Boost your productivity, gain mental clarity, and take control of your daily planning with the Action Tracker.
A Notion of Life
November 11, 2022
The smallest unit of planning and execution goes by many names: the to-do, the task, or the action item. Mastering this smallest unit is the key to realising our dreams and ambitions, as it functions as the building block for all other scales of planning and execution. Like the philosopher Lao Tzu once said, “the journey of a thousand miles begins with one step.”. Likewise, the ambitions of a lifetime start with a single action.
The Action Tracker
In this article we will explore different ways of structuring and arranging our action items, with the goal of turbo-charging our productivity, improving mental clarity, and taking ownership over our daily planning. Together we will build a powerful and robust 🔥 Action Tracker in which all our action items will find a home.
As with all the elements in this system, you can choose which part of the Action Tracker you want to integrate. Throughout these articles I will offer a wide variety of properties, views, and templates. Take whatever is useful, and discard what isn’t. Note: this series is still being written, which means that not all links in this document are working yet. They will be updated as the series progresses.
What is The Action Tracker?
The Action Tracker is the central place for collecting, clarifying, processing, and executing on all of our action items. It’s the database in which we store all of our action items and their corresponding context, like their status, priority, and relationship to projects.
The Action Tracker is resurfaced many times throughout our system, with a variety of views and filters applied, so that we can easily engage with the relevant parts, without being overwhelmed by the sheer volume of action items that we have stored.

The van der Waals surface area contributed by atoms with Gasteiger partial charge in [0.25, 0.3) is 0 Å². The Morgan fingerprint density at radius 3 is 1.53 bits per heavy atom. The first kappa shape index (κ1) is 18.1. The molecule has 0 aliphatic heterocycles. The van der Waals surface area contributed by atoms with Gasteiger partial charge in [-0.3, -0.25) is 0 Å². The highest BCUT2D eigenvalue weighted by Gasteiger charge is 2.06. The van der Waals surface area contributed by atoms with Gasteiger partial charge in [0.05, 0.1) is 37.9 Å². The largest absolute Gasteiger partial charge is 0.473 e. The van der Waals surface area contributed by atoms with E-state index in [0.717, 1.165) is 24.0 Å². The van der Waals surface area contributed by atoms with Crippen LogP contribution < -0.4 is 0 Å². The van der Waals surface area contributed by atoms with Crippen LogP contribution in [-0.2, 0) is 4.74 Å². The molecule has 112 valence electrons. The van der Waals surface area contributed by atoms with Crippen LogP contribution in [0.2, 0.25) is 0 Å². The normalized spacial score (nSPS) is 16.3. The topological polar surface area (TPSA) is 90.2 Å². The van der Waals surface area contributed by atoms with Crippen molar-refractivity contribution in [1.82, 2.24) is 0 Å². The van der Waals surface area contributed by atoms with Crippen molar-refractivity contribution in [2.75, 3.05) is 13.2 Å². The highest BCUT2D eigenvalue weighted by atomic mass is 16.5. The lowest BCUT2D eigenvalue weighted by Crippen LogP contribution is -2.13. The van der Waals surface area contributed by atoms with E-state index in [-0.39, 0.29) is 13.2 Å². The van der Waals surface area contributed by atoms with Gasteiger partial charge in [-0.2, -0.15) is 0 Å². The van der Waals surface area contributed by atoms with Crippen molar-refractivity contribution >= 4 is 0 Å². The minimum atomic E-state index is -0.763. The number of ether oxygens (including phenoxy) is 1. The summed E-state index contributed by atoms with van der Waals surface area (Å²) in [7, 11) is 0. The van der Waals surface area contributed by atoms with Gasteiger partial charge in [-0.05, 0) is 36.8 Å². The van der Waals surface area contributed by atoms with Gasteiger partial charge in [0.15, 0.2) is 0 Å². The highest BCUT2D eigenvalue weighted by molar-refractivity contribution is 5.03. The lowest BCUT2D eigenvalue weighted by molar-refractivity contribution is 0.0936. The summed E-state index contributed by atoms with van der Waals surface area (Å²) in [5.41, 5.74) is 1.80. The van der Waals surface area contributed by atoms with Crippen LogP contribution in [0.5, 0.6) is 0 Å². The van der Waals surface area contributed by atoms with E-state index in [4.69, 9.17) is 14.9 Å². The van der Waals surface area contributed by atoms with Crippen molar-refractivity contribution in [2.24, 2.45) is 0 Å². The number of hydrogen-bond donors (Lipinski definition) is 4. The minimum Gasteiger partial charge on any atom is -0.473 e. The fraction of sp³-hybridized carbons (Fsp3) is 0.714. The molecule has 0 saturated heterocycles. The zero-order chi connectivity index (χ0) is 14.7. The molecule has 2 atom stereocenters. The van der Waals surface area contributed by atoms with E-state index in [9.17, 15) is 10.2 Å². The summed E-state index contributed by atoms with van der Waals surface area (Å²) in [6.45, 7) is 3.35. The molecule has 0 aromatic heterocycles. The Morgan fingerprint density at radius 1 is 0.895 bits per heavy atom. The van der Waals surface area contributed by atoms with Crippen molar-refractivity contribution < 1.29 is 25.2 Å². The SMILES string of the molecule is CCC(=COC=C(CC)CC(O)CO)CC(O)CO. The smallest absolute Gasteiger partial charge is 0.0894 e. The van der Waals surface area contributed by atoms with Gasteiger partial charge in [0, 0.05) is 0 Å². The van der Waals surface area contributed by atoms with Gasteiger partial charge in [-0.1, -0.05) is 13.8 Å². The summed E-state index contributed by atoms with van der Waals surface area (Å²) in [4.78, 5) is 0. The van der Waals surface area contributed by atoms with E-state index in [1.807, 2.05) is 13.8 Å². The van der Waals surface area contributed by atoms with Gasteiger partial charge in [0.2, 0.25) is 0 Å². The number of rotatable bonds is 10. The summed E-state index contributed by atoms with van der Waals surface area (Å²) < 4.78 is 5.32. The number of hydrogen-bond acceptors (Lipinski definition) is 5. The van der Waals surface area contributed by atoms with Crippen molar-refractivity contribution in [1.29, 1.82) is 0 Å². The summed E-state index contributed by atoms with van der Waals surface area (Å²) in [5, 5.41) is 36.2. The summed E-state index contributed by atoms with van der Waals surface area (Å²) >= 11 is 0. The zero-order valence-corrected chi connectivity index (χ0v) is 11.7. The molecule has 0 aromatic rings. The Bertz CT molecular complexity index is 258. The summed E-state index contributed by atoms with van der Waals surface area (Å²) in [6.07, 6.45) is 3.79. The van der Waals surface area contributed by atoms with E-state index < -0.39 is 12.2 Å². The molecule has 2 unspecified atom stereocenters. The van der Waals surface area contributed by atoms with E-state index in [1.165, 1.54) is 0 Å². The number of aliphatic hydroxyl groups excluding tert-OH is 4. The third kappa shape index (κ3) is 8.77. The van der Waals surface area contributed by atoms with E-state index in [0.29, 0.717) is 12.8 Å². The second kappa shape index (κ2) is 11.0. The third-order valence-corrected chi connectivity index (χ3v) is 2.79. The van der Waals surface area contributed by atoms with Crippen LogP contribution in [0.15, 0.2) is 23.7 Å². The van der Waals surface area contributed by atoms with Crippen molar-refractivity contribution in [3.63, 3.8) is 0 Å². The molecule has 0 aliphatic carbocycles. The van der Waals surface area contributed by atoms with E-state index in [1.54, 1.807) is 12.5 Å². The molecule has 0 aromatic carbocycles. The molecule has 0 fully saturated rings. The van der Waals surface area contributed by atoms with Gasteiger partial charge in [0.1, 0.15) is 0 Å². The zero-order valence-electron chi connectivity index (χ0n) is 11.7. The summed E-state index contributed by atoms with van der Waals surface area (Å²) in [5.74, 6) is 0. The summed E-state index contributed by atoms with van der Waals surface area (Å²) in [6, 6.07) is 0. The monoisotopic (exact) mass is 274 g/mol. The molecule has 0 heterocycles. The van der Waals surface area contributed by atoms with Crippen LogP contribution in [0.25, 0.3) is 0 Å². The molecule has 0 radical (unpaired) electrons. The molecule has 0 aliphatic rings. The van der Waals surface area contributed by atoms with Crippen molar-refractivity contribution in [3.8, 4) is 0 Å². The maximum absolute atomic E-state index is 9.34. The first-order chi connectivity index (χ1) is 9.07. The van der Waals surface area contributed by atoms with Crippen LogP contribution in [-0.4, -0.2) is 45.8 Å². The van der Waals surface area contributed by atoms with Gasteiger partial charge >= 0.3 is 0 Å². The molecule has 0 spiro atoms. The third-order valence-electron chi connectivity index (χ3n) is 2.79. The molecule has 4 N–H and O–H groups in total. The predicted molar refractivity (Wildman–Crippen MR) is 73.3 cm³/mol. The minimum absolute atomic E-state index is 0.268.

The key goal of the Action Tracker
The key goal of the Action Tracker is to help us execute on the right tasks, at the right time. We want to be able to sit down, open up our Action Tracker, and start executing on the things that we know we should be doing; the things that help us manifest the person that we want to be.
We gain this confidence in our actions through the Future Flow, a process in which we link together our Core Insights all the way down to our Action Tracker (as demonstrated down below). It’s this confidence, in combination with the trust that anything we enter into our Action Tracker will go to its proper place, that greatly increases our mental clarity, peace of mind, and ultimately, the value that we create.
The key properties of the Action Tracker
Properties allow us to store a wide variety of information inside our databases, including text, numbers, formula’s, tags, checkboxes, and much more.
Let’s explore the key properties of the Action Tracker. You can find an in-depth explanation of each property by visiting it's corresponding chapter using the floating Table of Contents menu.
- The action name clearly and concisely describes each action.
- The done checkbox is used to track whether an action item is done or not.
- The priority select is used to assign different priorities each action.
- The action date is used to assign a date on which we are planning to execute an action.
- The final date is used to assign a date by which we must complete the action.
- The status select tracks the different phases of each action.
- The Projects Tracker shows to which project an action item is (potentially) related.
- The energy level select allows for the sorting of actions by the energy level required to complete them, as an alternative to planning by date.
The key views of the Action Tracker
Views allow us to display information from a database in a variety of ways. We can use different lay-outs, modify which database properties are displayed, filter and sort our database entries, make groups (and sub-groups) of different entries, and do much more.
Let’s explore the different views for our Action Tracker:
- The daily actions view displays all the action items that are planned for today.
- The finished actions view displays all action items that were finished today.